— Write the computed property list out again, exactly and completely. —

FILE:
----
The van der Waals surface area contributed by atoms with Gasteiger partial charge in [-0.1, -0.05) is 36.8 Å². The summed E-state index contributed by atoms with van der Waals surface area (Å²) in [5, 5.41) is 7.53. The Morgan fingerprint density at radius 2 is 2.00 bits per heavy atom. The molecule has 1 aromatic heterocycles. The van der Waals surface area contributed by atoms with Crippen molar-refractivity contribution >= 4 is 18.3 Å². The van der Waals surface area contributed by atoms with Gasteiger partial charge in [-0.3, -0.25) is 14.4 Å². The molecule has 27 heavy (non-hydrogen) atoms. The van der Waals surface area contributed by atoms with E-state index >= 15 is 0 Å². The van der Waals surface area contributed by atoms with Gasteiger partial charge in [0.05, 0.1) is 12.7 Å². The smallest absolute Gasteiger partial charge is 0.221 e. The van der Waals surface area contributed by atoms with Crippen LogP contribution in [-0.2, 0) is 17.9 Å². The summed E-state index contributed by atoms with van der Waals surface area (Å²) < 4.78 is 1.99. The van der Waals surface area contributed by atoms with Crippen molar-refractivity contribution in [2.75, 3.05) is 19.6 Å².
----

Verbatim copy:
The van der Waals surface area contributed by atoms with Gasteiger partial charge in [-0.1, -0.05) is 36.8 Å². The summed E-state index contributed by atoms with van der Waals surface area (Å²) in [5, 5.41) is 7.53. The Morgan fingerprint density at radius 2 is 2.00 bits per heavy atom. The molecule has 1 aromatic heterocycles. The van der Waals surface area contributed by atoms with Crippen molar-refractivity contribution >= 4 is 18.3 Å². The van der Waals surface area contributed by atoms with Gasteiger partial charge in [-0.3, -0.25) is 14.4 Å². The molecule has 27 heavy (non-hydrogen) atoms. The van der Waals surface area contributed by atoms with E-state index >= 15 is 0 Å². The van der Waals surface area contributed by atoms with Gasteiger partial charge in [0.05, 0.1) is 12.7 Å². The smallest absolute Gasteiger partial charge is 0.221 e. The van der Waals surface area contributed by atoms with Crippen LogP contribution in [-0.2, 0) is 17.9 Å². The summed E-state index contributed by atoms with van der Waals surface area (Å²) < 4.78 is 1.99. The van der Waals surface area contributed by atoms with Crippen molar-refractivity contribution in [2.75, 3.05) is 19.6 Å².